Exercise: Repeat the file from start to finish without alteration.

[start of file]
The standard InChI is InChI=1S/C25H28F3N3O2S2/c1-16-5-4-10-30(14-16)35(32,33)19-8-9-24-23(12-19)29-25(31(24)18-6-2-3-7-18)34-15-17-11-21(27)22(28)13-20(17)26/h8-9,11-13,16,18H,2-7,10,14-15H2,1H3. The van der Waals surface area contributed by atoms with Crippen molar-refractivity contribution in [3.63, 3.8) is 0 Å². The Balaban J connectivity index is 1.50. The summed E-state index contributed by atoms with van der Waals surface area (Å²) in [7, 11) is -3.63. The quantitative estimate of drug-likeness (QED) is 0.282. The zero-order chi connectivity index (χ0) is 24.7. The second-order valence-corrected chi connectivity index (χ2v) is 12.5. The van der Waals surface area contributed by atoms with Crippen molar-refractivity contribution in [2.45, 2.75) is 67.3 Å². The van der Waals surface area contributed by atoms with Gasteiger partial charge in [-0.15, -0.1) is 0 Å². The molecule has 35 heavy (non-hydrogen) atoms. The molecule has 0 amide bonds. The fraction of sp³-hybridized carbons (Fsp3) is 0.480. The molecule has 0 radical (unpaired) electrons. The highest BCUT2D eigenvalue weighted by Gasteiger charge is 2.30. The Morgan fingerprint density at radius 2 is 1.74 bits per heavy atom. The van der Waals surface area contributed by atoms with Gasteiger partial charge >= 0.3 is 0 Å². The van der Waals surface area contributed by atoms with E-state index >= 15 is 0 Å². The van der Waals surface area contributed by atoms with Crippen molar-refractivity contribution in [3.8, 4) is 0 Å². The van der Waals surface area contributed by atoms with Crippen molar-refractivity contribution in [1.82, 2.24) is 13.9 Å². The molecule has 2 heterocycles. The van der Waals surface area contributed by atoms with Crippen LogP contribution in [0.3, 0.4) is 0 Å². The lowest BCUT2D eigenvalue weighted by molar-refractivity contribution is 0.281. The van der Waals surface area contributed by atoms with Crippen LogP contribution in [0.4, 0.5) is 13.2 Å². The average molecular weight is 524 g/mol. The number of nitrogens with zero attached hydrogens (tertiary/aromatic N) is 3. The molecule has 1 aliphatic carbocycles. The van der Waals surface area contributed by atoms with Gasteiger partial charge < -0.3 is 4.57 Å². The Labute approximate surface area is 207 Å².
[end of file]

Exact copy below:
The standard InChI is InChI=1S/C25H28F3N3O2S2/c1-16-5-4-10-30(14-16)35(32,33)19-8-9-24-23(12-19)29-25(31(24)18-6-2-3-7-18)34-15-17-11-21(27)22(28)13-20(17)26/h8-9,11-13,16,18H,2-7,10,14-15H2,1H3. The van der Waals surface area contributed by atoms with Crippen molar-refractivity contribution in [3.63, 3.8) is 0 Å². The Balaban J connectivity index is 1.50. The summed E-state index contributed by atoms with van der Waals surface area (Å²) in [7, 11) is -3.63. The quantitative estimate of drug-likeness (QED) is 0.282. The zero-order chi connectivity index (χ0) is 24.7. The second-order valence-corrected chi connectivity index (χ2v) is 12.5. The van der Waals surface area contributed by atoms with Crippen molar-refractivity contribution in [2.45, 2.75) is 67.3 Å². The van der Waals surface area contributed by atoms with Gasteiger partial charge in [-0.15, -0.1) is 0 Å². The molecule has 35 heavy (non-hydrogen) atoms. The molecule has 0 amide bonds. The fraction of sp³-hybridized carbons (Fsp3) is 0.480. The molecule has 0 radical (unpaired) electrons. The highest BCUT2D eigenvalue weighted by Gasteiger charge is 2.30. The Morgan fingerprint density at radius 2 is 1.74 bits per heavy atom. The van der Waals surface area contributed by atoms with Gasteiger partial charge >= 0.3 is 0 Å². The van der Waals surface area contributed by atoms with E-state index >= 15 is 0 Å². The van der Waals surface area contributed by atoms with Crippen molar-refractivity contribution in [3.8, 4) is 0 Å². The van der Waals surface area contributed by atoms with Crippen molar-refractivity contribution in [1.82, 2.24) is 13.9 Å². The molecule has 2 heterocycles. The van der Waals surface area contributed by atoms with Crippen LogP contribution in [0.3, 0.4) is 0 Å². The lowest BCUT2D eigenvalue weighted by molar-refractivity contribution is 0.281. The van der Waals surface area contributed by atoms with Crippen LogP contribution in [0.4, 0.5) is 13.2 Å². The average molecular weight is 524 g/mol. The number of nitrogens with zero attached hydrogens (tertiary/aromatic N) is 3. The molecule has 1 aliphatic carbocycles. The van der Waals surface area contributed by atoms with Gasteiger partial charge < -0.3 is 4.57 Å². The Labute approximate surface area is 207 Å².